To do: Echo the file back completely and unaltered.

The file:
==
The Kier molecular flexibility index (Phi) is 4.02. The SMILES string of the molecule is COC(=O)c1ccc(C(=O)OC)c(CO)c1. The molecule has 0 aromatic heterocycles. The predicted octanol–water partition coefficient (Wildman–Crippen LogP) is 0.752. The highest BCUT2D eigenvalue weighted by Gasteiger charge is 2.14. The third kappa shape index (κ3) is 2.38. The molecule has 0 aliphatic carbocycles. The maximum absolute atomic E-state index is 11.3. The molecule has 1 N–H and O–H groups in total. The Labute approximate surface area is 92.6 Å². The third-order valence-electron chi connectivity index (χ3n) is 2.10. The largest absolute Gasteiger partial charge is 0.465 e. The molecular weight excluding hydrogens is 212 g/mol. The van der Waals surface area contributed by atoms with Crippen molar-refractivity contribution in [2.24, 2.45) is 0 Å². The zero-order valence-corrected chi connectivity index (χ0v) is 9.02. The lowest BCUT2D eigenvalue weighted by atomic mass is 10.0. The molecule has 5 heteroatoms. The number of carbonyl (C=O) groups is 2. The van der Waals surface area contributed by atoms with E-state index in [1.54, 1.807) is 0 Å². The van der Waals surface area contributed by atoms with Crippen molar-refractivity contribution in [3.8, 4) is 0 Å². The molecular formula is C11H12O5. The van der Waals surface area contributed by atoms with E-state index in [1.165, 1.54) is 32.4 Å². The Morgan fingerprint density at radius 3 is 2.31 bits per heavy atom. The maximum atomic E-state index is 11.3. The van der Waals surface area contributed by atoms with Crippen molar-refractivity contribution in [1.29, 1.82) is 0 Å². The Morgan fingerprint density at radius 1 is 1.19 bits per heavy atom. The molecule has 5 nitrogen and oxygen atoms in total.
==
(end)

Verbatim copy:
The Kier molecular flexibility index (Phi) is 4.02. The SMILES string of the molecule is COC(=O)c1ccc(C(=O)OC)c(CO)c1. The molecule has 0 aromatic heterocycles. The predicted octanol–water partition coefficient (Wildman–Crippen LogP) is 0.752. The highest BCUT2D eigenvalue weighted by Gasteiger charge is 2.14. The third kappa shape index (κ3) is 2.38. The molecule has 0 aliphatic carbocycles. The maximum absolute atomic E-state index is 11.3. The molecule has 1 N–H and O–H groups in total. The Labute approximate surface area is 92.6 Å². The third-order valence-electron chi connectivity index (χ3n) is 2.10. The largest absolute Gasteiger partial charge is 0.465 e. The molecular weight excluding hydrogens is 212 g/mol. The van der Waals surface area contributed by atoms with Crippen molar-refractivity contribution in [2.24, 2.45) is 0 Å². The zero-order valence-corrected chi connectivity index (χ0v) is 9.02. The lowest BCUT2D eigenvalue weighted by atomic mass is 10.0. The molecule has 5 heteroatoms. The number of carbonyl (C=O) groups is 2. The van der Waals surface area contributed by atoms with E-state index in [1.54, 1.807) is 0 Å². The van der Waals surface area contributed by atoms with Crippen molar-refractivity contribution in [3.8, 4) is 0 Å². The molecular formula is C11H12O5. The van der Waals surface area contributed by atoms with E-state index in [1.165, 1.54) is 32.4 Å². The Morgan fingerprint density at radius 3 is 2.31 bits per heavy atom. The maximum atomic E-state index is 11.3. The van der Waals surface area contributed by atoms with Crippen molar-refractivity contribution in [1.29, 1.82) is 0 Å². The Morgan fingerprint density at radius 1 is 1.19 bits per heavy atom. The molecule has 5 nitrogen and oxygen atoms in total.